In an essay I wrote on Barnett Newman and “The Rest of Us” in 1990, I pondered the vagaries of the art world. I recalled an American TV talk show where a framed black-and-white ink drawing of intense swirls and scribbles rested on an easel. “How much?” the affable host asked the audience. “Six hundred!” someone shouted. Fifty dollars and $350 were other suggestions. The host grinned and said, “$2 million.” It was a Jackson Pollock.
So I began to wonder, how do artists acquire “hot” reputations? How is artistic worth determined? How does “the art world” exploit artists’ reputations for its own means? How do well-timed, whispered conversations about certain artists from “experts” in the right places snowball into full-blown stardom and wealth for some and stagnate for others?
Canada’s National Gallery in Ottawa hit the headlines in 1990 when it announced its acquisition of American abstract painter Barnett Newman’s large three-stripe canvas “Voice Of Fire” for $1.76 million. Behind all the media hoopla, a Barnett Newman support system existed out there with more than just stripes on its agenda. A cabal of curators, collectors, and art critics contributed to Newman’s canonization culturally and financially. I know many excellent Canadian stripe painters whose work cannot garner this kind of added value: Rita Letendre, Jack Bush, and Reg Holmes, for starters.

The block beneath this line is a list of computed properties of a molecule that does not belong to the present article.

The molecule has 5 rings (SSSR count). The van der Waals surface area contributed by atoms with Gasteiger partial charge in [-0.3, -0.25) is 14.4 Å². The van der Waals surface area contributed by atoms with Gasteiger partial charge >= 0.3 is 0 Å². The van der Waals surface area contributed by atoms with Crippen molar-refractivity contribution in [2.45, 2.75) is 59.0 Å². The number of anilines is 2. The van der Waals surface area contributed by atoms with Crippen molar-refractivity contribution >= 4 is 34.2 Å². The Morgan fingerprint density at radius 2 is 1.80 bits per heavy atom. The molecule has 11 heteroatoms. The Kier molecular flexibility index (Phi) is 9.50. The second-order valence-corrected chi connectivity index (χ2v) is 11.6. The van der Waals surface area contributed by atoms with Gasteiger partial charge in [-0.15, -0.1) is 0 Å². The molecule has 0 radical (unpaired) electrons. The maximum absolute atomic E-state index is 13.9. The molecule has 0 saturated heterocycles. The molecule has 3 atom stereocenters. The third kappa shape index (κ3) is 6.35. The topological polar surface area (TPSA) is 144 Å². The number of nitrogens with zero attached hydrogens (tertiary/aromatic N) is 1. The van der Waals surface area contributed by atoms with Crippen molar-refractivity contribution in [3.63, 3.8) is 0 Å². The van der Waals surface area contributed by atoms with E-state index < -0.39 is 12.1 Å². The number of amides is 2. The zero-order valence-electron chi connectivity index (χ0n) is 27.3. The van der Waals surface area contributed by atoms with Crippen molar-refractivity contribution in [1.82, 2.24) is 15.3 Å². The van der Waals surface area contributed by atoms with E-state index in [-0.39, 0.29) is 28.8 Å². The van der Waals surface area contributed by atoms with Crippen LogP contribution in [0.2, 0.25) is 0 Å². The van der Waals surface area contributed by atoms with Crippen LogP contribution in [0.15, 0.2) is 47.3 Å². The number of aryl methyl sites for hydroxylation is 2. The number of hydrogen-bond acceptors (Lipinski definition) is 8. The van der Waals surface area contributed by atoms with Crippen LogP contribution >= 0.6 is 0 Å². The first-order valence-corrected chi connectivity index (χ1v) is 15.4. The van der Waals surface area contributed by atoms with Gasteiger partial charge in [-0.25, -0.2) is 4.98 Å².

With the purchase of this 5.4-metre abstract three-stripe painting, the National Gallery joined a consenting partners’ consortium of private and institutional collectors who owned now valued-added Newman’s. As well as being a conversation piece, this work became a tourist destination like the “Mona Lisa” at the Louvre, giving the gallery an enhanced reputation, enabling its director to describe the painting as evoking “a human dimension that is profound and spiritual.”